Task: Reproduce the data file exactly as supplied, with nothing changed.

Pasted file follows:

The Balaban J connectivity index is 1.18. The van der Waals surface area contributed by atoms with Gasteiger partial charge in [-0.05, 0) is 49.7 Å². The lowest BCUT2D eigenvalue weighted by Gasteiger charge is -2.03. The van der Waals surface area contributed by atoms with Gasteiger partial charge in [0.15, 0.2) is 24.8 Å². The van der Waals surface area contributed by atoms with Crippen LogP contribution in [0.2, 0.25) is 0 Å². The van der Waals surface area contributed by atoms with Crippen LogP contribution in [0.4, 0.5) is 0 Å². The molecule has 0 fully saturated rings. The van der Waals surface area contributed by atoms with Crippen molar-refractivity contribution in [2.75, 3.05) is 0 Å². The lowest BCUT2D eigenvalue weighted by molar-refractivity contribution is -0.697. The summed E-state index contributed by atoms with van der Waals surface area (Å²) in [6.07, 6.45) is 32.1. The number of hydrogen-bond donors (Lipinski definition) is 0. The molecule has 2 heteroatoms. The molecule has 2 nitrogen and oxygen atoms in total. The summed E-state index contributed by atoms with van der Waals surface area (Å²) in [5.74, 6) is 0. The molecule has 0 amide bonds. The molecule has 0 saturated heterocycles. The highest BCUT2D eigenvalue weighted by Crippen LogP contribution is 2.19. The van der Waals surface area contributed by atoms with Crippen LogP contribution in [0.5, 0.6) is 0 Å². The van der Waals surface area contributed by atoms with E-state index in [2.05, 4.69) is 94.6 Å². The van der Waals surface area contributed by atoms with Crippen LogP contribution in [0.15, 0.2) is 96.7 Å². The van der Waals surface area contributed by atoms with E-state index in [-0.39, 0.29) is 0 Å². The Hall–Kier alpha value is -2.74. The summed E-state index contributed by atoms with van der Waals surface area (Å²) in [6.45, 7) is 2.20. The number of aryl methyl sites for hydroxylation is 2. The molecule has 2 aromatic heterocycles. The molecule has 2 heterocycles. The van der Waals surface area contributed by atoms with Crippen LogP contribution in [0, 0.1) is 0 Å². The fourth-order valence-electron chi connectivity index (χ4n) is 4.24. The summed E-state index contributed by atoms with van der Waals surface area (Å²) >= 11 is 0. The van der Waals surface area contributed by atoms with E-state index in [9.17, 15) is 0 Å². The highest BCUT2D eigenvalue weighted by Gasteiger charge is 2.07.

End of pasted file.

The Balaban J connectivity index is 1.18. The van der Waals surface area contributed by atoms with Gasteiger partial charge in [-0.05, 0) is 49.7 Å². The lowest BCUT2D eigenvalue weighted by Gasteiger charge is -2.03. The van der Waals surface area contributed by atoms with Gasteiger partial charge in [0.15, 0.2) is 24.8 Å². The van der Waals surface area contributed by atoms with Crippen LogP contribution in [0.2, 0.25) is 0 Å². The van der Waals surface area contributed by atoms with Crippen LogP contribution in [0.4, 0.5) is 0 Å². The molecule has 0 fully saturated rings. The van der Waals surface area contributed by atoms with Crippen molar-refractivity contribution in [2.75, 3.05) is 0 Å². The lowest BCUT2D eigenvalue weighted by molar-refractivity contribution is -0.697. The summed E-state index contributed by atoms with van der Waals surface area (Å²) in [6.07, 6.45) is 32.1. The number of hydrogen-bond donors (Lipinski definition) is 0. The molecule has 2 heteroatoms. The molecule has 2 nitrogen and oxygen atoms in total. The summed E-state index contributed by atoms with van der Waals surface area (Å²) in [5.74, 6) is 0. The molecule has 0 amide bonds. The molecule has 0 saturated heterocycles. The highest BCUT2D eigenvalue weighted by Crippen LogP contribution is 2.19. The van der Waals surface area contributed by atoms with Crippen LogP contribution in [0.5, 0.6) is 0 Å². The van der Waals surface area contributed by atoms with E-state index in [2.05, 4.69) is 94.6 Å². The van der Waals surface area contributed by atoms with Crippen LogP contribution in [0.15, 0.2) is 96.7 Å². The van der Waals surface area contributed by atoms with E-state index in [-0.39, 0.29) is 0 Å². The Hall–Kier alpha value is -2.74. The summed E-state index contributed by atoms with van der Waals surface area (Å²) in [6.45, 7) is 2.20. The number of aryl methyl sites for hydroxylation is 2. The molecule has 2 aromatic heterocycles. The molecule has 2 heterocycles. The van der Waals surface area contributed by atoms with Crippen LogP contribution in [0, 0.1) is 0 Å². The fourth-order valence-electron chi connectivity index (χ4n) is 4.24. The summed E-state index contributed by atoms with van der Waals surface area (Å²) >= 11 is 0. The van der Waals surface area contributed by atoms with E-state index in [9.17, 15) is 0 Å². The highest BCUT2D eigenvalue weighted by Gasteiger charge is 2.07.